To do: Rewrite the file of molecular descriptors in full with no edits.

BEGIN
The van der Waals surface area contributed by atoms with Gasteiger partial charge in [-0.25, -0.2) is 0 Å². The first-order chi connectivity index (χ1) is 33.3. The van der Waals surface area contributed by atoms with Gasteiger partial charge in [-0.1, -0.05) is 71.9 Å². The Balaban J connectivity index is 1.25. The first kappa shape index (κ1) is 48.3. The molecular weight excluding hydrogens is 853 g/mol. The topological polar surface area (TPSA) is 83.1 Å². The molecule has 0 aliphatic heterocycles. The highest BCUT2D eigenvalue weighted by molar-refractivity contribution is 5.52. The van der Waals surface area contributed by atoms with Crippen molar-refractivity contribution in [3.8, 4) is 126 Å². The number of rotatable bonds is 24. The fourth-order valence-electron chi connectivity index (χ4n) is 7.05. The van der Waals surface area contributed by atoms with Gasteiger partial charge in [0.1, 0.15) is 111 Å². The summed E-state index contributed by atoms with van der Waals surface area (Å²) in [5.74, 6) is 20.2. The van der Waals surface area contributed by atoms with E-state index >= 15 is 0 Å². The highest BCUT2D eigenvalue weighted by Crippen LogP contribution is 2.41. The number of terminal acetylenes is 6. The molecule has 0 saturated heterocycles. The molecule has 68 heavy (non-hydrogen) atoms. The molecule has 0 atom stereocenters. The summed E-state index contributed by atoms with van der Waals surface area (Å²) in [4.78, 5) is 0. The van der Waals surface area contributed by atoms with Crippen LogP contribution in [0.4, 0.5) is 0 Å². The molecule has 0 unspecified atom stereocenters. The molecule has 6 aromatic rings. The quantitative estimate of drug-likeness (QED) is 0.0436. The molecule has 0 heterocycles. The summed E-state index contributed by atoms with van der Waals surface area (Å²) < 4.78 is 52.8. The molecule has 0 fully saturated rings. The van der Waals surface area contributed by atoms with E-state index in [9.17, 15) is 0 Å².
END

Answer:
The van der Waals surface area contributed by atoms with Gasteiger partial charge in [-0.25, -0.2) is 0 Å². The first-order chi connectivity index (χ1) is 33.3. The van der Waals surface area contributed by atoms with Gasteiger partial charge in [-0.1, -0.05) is 71.9 Å². The Balaban J connectivity index is 1.25. The first kappa shape index (κ1) is 48.3. The molecular weight excluding hydrogens is 853 g/mol. The topological polar surface area (TPSA) is 83.1 Å². The molecule has 0 aliphatic heterocycles. The highest BCUT2D eigenvalue weighted by molar-refractivity contribution is 5.52. The van der Waals surface area contributed by atoms with Crippen molar-refractivity contribution in [3.8, 4) is 126 Å². The number of rotatable bonds is 24. The fourth-order valence-electron chi connectivity index (χ4n) is 7.05. The van der Waals surface area contributed by atoms with Gasteiger partial charge in [0.1, 0.15) is 111 Å². The summed E-state index contributed by atoms with van der Waals surface area (Å²) in [5.74, 6) is 20.2. The van der Waals surface area contributed by atoms with E-state index >= 15 is 0 Å². The highest BCUT2D eigenvalue weighted by Crippen LogP contribution is 2.41. The number of terminal acetylenes is 6. The molecule has 0 saturated heterocycles. The molecule has 68 heavy (non-hydrogen) atoms. The molecule has 0 atom stereocenters. The summed E-state index contributed by atoms with van der Waals surface area (Å²) in [4.78, 5) is 0. The van der Waals surface area contributed by atoms with Crippen LogP contribution in [0.4, 0.5) is 0 Å². The molecule has 0 unspecified atom stereocenters. The molecule has 6 aromatic rings. The quantitative estimate of drug-likeness (QED) is 0.0436. The molecule has 0 heterocycles. The summed E-state index contributed by atoms with van der Waals surface area (Å²) < 4.78 is 52.8. The molecule has 0 fully saturated rings. The van der Waals surface area contributed by atoms with E-state index in [9.17, 15) is 0 Å².